The Police have a power of entry to enforce an arrest warrant. The mistake you made was telling the council you had the keys and to let others know, you should have gone straight to the Police with the keys. The only time Police are liable for boarding up and repairs is if they enter with a search warrant and fail to find any evidence of criminal activity. I have only ever had one tenant who was involved in criminal activity and I contacted the local Police intelligence officer and let them know I had the keys if they needed to gain entry, which they did a couple of weeks later. I agree with Glenn, issue a section 21 and get rid. Sorry, but the landlord is going to have to pay for the repair.

Julie Dawson

17:00 PM, 23rd November 2012
About 6 years ago

Thanks for your comments ... it sounds like its going to be an expensive door and tenant ! She has been issued her section 21 which will end while she's still in prison, at least I know she cant do any more damage while she's locked away !

Mark Alexander

17:32 PM, 23rd November 2012
About 6 years ago

Have you contacted the tenant to suggest she gives 30 days notice to end the tenancy? This will be less grief for you both. Just because you have served a section 21 it doesn't mean you will have possession after two months, you will have to go to Court to get that.

19:26 PM, 23rd November 2012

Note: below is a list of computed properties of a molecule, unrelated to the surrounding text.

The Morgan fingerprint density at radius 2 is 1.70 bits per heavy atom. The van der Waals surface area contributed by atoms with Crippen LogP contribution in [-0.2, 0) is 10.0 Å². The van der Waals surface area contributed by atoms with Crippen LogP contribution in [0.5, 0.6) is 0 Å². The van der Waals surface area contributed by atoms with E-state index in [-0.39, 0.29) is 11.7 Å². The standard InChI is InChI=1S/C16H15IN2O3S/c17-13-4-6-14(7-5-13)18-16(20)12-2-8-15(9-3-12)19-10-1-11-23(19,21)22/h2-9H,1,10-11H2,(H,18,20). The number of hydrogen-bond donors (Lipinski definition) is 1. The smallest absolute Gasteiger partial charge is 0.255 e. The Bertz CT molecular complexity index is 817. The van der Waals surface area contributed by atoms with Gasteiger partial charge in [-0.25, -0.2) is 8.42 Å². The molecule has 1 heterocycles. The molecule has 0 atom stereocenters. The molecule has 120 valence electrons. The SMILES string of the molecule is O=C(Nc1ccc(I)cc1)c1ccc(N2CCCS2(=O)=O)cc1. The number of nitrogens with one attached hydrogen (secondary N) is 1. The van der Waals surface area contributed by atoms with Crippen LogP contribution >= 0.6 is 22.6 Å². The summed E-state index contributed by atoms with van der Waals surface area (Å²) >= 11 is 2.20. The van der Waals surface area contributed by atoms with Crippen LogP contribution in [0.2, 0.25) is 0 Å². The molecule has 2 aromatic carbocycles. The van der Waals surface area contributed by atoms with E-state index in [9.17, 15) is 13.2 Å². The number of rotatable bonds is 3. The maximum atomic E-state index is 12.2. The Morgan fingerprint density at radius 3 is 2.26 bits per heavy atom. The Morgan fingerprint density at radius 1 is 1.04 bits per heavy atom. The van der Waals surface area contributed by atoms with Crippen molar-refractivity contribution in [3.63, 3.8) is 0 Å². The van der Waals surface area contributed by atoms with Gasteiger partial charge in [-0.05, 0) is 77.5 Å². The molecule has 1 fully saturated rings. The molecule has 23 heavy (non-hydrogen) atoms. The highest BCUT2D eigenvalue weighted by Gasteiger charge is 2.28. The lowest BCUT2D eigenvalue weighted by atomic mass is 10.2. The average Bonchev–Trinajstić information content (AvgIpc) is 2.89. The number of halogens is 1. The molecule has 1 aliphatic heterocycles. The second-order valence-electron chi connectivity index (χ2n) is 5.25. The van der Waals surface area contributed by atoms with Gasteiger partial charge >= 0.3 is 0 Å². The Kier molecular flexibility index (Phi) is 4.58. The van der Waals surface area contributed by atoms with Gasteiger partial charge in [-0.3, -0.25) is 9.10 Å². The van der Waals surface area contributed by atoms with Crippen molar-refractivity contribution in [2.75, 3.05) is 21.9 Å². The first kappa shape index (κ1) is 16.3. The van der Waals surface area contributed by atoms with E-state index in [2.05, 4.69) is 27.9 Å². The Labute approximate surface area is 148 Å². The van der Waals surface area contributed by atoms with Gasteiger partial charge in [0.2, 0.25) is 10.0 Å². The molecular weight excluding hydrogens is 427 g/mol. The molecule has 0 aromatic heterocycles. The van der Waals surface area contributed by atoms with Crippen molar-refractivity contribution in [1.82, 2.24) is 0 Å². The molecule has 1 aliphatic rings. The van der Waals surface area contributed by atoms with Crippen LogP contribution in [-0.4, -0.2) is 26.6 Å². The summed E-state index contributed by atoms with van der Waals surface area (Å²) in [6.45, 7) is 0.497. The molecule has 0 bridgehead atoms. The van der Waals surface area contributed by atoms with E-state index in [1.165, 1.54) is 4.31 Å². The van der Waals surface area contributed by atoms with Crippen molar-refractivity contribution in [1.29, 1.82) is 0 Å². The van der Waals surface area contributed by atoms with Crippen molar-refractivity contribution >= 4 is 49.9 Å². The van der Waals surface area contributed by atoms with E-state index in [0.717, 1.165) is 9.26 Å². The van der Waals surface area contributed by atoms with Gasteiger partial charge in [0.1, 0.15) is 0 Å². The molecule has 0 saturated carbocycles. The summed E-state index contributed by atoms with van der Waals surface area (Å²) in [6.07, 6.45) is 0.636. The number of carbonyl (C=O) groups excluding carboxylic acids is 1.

About 6 years ago

I have had this happen a couple of times and have been unsuccessful in recovering anything from the police.When I watch on TV the police bash their way into a property I always think of the poor landlord! I agree with the others,
get possession back as soon as you can and start again. Last year I had a
tenant murder his girlfriend in a property which was then sealed off by the police and raised all sorts of other issues but at least the police called in cleaners to deal with the blood (multiple stabbing) which they didn't charge me for!

East

John Bolland

7:39 AM, 24th November 2012
About 6 years ago

This refusal to repair damage is clearly unfair to Landlords.
I suggest you ask the new elected Police Commisar what he will do to help you if you have one.

8:59 AM, 25th November 2012
About 6 years ago

I have had the same experince with police doing damage to a property and then receiving a invoice for a board up. We had to be firm with the company informing them we had not requested for a board up so there shall be no cost paid by our landlord. We have not heard any thing back yet. So we shall see.

Neil Patterson

18:49 PM, 26th November 2012
About 6 years ago

In a past life I worked as FD for a glass company who also did glazing. The police called us out for broken windows etc which we boarded up, often in the middle of the night. We would raise an invoice on the owner and chase for payment...which was sometimes paid, either by the owner or their insurance company. If no payment was made we wrote the debt off...we had no contract with the owner so couldn't chase payment legally. It was a numbers game...enough paid to make it worthwhile. Plus a lot of the people used us for the repair work. So don't pay for the board up, they won't chase you for long.

Julie Dawson

17:29 PM, 5th February 2013
About 6 years ago

Following on from my lovely tenant who has been served her section 21 notice .... she is still in prison and will be until the end of March. I have requested her deposit be refunded in full as she owes rent and caused damage to the property, way over the deposit amount. The DPS said the paperwork will have to be sent to her in prison to reply ..... 1. She wouldn't waste a stamp and 2. There's nothing in it for her so why would she even bother. Does anyone know what happens in these instances ??